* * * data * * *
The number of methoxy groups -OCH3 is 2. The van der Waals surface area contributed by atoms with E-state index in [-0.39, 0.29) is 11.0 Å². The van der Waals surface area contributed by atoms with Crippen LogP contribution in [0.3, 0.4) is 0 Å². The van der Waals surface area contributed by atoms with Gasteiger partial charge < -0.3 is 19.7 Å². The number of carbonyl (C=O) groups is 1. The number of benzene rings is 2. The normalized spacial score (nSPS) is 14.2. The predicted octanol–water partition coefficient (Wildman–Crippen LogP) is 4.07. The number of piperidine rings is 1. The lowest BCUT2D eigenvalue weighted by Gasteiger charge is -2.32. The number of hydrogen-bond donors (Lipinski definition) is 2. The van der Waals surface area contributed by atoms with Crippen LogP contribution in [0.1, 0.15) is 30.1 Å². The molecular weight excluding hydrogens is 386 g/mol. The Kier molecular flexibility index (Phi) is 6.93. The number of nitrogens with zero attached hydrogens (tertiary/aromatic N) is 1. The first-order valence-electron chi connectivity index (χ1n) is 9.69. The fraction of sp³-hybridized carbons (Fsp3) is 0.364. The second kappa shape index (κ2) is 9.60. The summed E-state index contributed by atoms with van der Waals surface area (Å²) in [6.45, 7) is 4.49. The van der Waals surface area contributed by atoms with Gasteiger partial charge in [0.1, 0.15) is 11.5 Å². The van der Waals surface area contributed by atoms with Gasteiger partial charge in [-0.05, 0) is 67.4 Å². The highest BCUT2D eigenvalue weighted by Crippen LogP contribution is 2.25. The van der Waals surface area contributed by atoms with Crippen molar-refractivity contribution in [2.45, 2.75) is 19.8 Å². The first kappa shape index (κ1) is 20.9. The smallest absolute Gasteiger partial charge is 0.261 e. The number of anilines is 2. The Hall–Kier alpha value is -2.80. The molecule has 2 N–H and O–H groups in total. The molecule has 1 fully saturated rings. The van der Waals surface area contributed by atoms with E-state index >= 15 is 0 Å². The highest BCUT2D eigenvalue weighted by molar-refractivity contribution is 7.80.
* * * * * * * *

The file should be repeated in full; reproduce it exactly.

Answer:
The number of methoxy groups -OCH3 is 2. The van der Waals surface area contributed by atoms with E-state index in [-0.39, 0.29) is 11.0 Å². The van der Waals surface area contributed by atoms with Crippen LogP contribution in [0.3, 0.4) is 0 Å². The van der Waals surface area contributed by atoms with Gasteiger partial charge < -0.3 is 19.7 Å². The number of carbonyl (C=O) groups is 1. The number of benzene rings is 2. The normalized spacial score (nSPS) is 14.2. The predicted octanol–water partition coefficient (Wildman–Crippen LogP) is 4.07. The number of piperidine rings is 1. The lowest BCUT2D eigenvalue weighted by Gasteiger charge is -2.32. The number of hydrogen-bond donors (Lipinski definition) is 2. The van der Waals surface area contributed by atoms with Crippen LogP contribution in [0.1, 0.15) is 30.1 Å². The molecular weight excluding hydrogens is 386 g/mol. The Kier molecular flexibility index (Phi) is 6.93. The number of nitrogens with zero attached hydrogens (tertiary/aromatic N) is 1. The first-order valence-electron chi connectivity index (χ1n) is 9.69. The fraction of sp³-hybridized carbons (Fsp3) is 0.364. The second kappa shape index (κ2) is 9.60. The summed E-state index contributed by atoms with van der Waals surface area (Å²) in [6.45, 7) is 4.49. The van der Waals surface area contributed by atoms with Gasteiger partial charge in [0.1, 0.15) is 11.5 Å². The van der Waals surface area contributed by atoms with Gasteiger partial charge in [-0.05, 0) is 67.4 Å². The highest BCUT2D eigenvalue weighted by Crippen LogP contribution is 2.25. The van der Waals surface area contributed by atoms with Crippen molar-refractivity contribution in [2.45, 2.75) is 19.8 Å². The first kappa shape index (κ1) is 20.9. The smallest absolute Gasteiger partial charge is 0.261 e. The number of anilines is 2. The Hall–Kier alpha value is -2.80. The molecule has 2 N–H and O–H groups in total. The molecule has 1 fully saturated rings. The van der Waals surface area contributed by atoms with E-state index >= 15 is 0 Å². The highest BCUT2D eigenvalue weighted by molar-refractivity contribution is 7.80.